That’s it. Shut this thread down while it’s perfect.
Why do you egghead elites hate the epoxy industry?
I assume that this will be handled properly…
Reminds me of the beard of the Great Sphinx, which was probably added after construction and probably fell off long before the nose.
The Great Sphinx is still the largest monolithic statue in the world, but I don’t think it counted as monolithic when it had the beard.
Clearly, this was a job for duct tape.
There are only few contexts of adhesive use where I wouldn’t suggest epoxy.
This is one of them.
And this is why the Elgin Marbles will stay in the British Museum.
There is basically no way to remove epoxy without damaging whatever its attached to. I remember someone talking about the difficulty she had reverse-engineering a virtual pet during a Chaos Computing Congress. The main processing chip was embedded in epoxy and she ended up using nitric acid, which won’t react with gold, but I don’t know what it would do for the paint.
Hot nitric acid, altered with acetone, is used for deencapsulation rather commonly. It has to be water-free, in order to not attack the aluminium metalization on the chips.
Disassembly of epoxied joints can be facilitated by heating them to a moderately high temperature (~150 'C). This is used for e.g. disassembly of potted ferrite-core transformers.
Well… This thing has been sitting around on display for decades, and maybe it never occurred to anyone that it might break one way or another? So maybe someone said, “One of the exhibits broke so I can’t put it on display. How should I fix it?”, and then someone else thought it was a plastic souvenir stand or something and told him to get the epoxy.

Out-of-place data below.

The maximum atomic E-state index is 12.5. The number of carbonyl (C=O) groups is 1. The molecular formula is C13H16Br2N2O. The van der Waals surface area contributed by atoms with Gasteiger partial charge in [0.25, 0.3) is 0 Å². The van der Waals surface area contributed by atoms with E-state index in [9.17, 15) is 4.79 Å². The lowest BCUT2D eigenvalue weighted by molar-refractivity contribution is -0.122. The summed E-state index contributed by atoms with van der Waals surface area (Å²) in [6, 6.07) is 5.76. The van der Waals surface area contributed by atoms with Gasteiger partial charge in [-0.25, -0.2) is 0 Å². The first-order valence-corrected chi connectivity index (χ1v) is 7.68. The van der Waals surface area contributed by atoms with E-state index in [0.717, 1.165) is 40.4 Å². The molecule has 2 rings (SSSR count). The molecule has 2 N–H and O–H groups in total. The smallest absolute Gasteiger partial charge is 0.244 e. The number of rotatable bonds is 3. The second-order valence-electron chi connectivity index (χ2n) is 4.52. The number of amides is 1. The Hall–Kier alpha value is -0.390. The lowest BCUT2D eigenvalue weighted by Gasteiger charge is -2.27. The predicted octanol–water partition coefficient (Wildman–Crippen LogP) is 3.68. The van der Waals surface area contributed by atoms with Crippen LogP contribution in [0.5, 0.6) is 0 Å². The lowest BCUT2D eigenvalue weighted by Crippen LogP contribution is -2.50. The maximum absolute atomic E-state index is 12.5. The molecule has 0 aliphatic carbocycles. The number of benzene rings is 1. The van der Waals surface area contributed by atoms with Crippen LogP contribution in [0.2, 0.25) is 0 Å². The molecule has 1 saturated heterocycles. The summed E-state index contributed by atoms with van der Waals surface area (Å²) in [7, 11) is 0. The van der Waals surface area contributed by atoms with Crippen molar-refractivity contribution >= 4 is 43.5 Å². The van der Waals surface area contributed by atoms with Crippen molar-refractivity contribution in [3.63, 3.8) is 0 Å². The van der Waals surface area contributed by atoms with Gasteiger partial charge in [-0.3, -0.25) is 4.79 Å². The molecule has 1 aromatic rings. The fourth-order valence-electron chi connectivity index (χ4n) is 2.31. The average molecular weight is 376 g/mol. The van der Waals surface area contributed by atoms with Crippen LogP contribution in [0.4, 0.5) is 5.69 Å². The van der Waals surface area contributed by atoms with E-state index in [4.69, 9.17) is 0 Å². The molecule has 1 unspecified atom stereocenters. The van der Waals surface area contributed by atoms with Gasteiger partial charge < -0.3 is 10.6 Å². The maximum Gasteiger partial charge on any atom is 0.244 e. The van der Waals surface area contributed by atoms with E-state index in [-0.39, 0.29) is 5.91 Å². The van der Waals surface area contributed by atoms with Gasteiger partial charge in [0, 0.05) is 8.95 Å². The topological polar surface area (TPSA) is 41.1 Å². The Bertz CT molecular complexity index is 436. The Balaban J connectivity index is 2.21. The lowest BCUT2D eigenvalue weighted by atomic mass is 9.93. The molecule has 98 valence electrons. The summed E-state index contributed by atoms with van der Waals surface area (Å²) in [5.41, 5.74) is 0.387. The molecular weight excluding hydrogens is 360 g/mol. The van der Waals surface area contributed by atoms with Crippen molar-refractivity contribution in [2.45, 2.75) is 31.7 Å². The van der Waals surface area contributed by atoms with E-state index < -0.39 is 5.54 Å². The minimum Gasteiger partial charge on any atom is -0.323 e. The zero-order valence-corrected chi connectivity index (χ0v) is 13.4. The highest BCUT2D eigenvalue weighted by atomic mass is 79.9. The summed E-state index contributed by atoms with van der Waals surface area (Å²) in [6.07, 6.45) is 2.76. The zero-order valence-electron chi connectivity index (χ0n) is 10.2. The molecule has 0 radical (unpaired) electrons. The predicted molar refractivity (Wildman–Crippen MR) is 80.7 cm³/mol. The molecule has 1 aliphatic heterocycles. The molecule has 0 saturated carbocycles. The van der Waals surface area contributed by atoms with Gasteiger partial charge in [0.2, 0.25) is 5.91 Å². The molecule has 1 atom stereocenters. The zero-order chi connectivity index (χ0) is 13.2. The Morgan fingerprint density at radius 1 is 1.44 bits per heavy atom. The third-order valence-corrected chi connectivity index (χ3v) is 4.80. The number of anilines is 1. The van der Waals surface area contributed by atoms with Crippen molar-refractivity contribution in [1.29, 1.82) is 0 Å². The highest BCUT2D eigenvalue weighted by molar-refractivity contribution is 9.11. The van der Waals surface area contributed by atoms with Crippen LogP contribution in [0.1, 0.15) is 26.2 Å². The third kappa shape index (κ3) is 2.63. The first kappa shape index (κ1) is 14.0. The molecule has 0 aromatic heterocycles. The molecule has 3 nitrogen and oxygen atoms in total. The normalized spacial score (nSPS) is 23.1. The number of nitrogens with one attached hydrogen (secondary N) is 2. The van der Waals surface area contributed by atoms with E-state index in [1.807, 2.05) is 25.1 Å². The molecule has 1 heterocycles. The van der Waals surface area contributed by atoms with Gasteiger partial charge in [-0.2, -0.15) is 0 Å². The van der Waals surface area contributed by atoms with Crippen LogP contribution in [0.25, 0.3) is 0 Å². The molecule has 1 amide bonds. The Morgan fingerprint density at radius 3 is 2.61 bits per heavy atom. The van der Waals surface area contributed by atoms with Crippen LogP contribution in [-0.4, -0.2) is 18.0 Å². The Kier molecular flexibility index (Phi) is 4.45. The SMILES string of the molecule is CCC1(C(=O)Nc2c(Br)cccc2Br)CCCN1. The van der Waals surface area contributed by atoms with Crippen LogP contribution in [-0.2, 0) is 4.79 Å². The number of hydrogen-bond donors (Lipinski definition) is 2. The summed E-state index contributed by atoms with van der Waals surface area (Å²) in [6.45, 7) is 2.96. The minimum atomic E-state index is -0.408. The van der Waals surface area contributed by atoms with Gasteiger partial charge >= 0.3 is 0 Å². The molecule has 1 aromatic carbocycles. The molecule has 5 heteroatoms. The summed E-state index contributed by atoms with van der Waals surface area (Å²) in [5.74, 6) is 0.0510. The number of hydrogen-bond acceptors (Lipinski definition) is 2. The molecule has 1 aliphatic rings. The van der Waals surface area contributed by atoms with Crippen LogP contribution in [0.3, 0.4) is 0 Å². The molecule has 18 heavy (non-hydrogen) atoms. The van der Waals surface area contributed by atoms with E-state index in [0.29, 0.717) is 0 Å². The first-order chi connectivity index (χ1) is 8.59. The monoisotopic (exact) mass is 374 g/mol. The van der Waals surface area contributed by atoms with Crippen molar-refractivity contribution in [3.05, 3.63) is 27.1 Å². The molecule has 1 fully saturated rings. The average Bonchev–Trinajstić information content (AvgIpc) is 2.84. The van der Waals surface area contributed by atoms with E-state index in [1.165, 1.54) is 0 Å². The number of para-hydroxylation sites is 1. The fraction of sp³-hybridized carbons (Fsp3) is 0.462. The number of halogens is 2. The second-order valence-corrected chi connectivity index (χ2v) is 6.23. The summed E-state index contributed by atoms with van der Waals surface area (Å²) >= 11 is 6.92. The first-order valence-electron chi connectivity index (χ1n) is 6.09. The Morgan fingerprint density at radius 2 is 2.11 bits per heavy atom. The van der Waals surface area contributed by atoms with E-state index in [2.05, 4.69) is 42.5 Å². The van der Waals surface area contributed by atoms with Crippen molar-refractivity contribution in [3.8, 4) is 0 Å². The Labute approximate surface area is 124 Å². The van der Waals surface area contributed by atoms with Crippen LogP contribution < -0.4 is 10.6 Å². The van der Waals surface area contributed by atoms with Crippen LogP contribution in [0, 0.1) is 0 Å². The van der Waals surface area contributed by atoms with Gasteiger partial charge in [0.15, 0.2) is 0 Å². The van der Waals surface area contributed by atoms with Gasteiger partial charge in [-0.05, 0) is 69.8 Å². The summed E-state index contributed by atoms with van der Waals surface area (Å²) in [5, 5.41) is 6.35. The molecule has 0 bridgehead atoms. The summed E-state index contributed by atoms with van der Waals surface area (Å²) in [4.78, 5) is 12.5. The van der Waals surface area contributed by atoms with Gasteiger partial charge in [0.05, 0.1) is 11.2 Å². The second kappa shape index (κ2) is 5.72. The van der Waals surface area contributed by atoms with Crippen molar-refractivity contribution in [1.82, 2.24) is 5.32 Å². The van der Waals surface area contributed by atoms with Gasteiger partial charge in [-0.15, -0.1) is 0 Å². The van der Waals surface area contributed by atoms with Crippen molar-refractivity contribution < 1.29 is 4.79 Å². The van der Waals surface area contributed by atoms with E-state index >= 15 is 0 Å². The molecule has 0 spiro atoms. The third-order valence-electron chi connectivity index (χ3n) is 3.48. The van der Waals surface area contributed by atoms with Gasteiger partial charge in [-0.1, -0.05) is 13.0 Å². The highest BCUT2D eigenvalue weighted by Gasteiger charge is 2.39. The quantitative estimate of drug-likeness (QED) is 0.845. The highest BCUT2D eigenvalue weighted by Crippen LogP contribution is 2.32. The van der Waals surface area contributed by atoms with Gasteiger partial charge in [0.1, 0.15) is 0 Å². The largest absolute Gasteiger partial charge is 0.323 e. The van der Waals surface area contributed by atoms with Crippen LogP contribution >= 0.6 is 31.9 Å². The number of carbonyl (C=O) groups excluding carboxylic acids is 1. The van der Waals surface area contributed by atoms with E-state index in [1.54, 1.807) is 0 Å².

This repair of an injured Monet painting is an interesting contrast.
How about this Anders Zorn painting that got hacked to pieces. By Anders Zorn.
Detailed image of the “repair”. This would be considered bad quality repair on a $1 thrift-shop vase. I did better ones.
especially this part:
One of the most interesting things about the detailed account of the restoration is that along the way, every single technique was designed to be reversible.
apparently i’m qualified to work there, since they repair things like i do: “dammit! where’s my gorilla glue??”
So the story of the nose being shot off by Napoleon’s troops for chuckles isn’t true?
I can’t really imagine the conservation conversation that led to this but it must have been something like:
Well, we tried Pritt-Stick and spit but the damn thing kept falling off.
But what if they want to repair our repair later? I heard super glue is permanent. Did you see the ad with the guy suck to the board being flown around by a helicopter? That was awesome. Does anybody else fancy a bite of lunch?